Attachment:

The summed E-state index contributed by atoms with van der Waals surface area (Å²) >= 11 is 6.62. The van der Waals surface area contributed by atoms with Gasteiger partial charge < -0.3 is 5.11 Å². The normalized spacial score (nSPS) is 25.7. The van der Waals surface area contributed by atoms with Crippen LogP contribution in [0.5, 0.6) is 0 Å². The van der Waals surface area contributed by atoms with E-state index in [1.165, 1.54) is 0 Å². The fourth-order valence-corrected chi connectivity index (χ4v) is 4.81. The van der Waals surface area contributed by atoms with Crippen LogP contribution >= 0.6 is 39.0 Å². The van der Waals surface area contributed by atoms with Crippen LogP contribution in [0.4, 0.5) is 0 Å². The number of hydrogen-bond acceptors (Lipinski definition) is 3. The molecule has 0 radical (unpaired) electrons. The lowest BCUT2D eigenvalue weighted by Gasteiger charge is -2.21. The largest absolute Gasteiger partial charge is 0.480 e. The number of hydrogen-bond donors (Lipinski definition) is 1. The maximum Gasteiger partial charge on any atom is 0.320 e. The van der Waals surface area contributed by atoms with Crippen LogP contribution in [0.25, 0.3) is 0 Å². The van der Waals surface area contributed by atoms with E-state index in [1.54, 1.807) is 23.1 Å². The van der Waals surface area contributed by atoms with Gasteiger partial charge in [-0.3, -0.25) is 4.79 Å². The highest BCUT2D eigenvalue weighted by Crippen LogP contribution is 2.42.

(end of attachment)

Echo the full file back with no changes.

The summed E-state index contributed by atoms with van der Waals surface area (Å²) >= 11 is 6.62. The van der Waals surface area contributed by atoms with Gasteiger partial charge < -0.3 is 5.11 Å². The normalized spacial score (nSPS) is 25.7. The van der Waals surface area contributed by atoms with Crippen LogP contribution in [0.5, 0.6) is 0 Å². The van der Waals surface area contributed by atoms with E-state index in [1.165, 1.54) is 0 Å². The fourth-order valence-corrected chi connectivity index (χ4v) is 4.81. The van der Waals surface area contributed by atoms with Crippen LogP contribution >= 0.6 is 39.0 Å². The van der Waals surface area contributed by atoms with Crippen LogP contribution in [0.4, 0.5) is 0 Å². The number of hydrogen-bond acceptors (Lipinski definition) is 3. The molecule has 0 radical (unpaired) electrons. The lowest BCUT2D eigenvalue weighted by Gasteiger charge is -2.21. The largest absolute Gasteiger partial charge is 0.480 e. The number of hydrogen-bond donors (Lipinski definition) is 1. The maximum Gasteiger partial charge on any atom is 0.320 e. The van der Waals surface area contributed by atoms with Crippen LogP contribution in [0.25, 0.3) is 0 Å². The van der Waals surface area contributed by atoms with E-state index in [1.54, 1.807) is 23.1 Å². The van der Waals surface area contributed by atoms with Gasteiger partial charge in [-0.3, -0.25) is 4.79 Å². The highest BCUT2D eigenvalue weighted by Crippen LogP contribution is 2.42.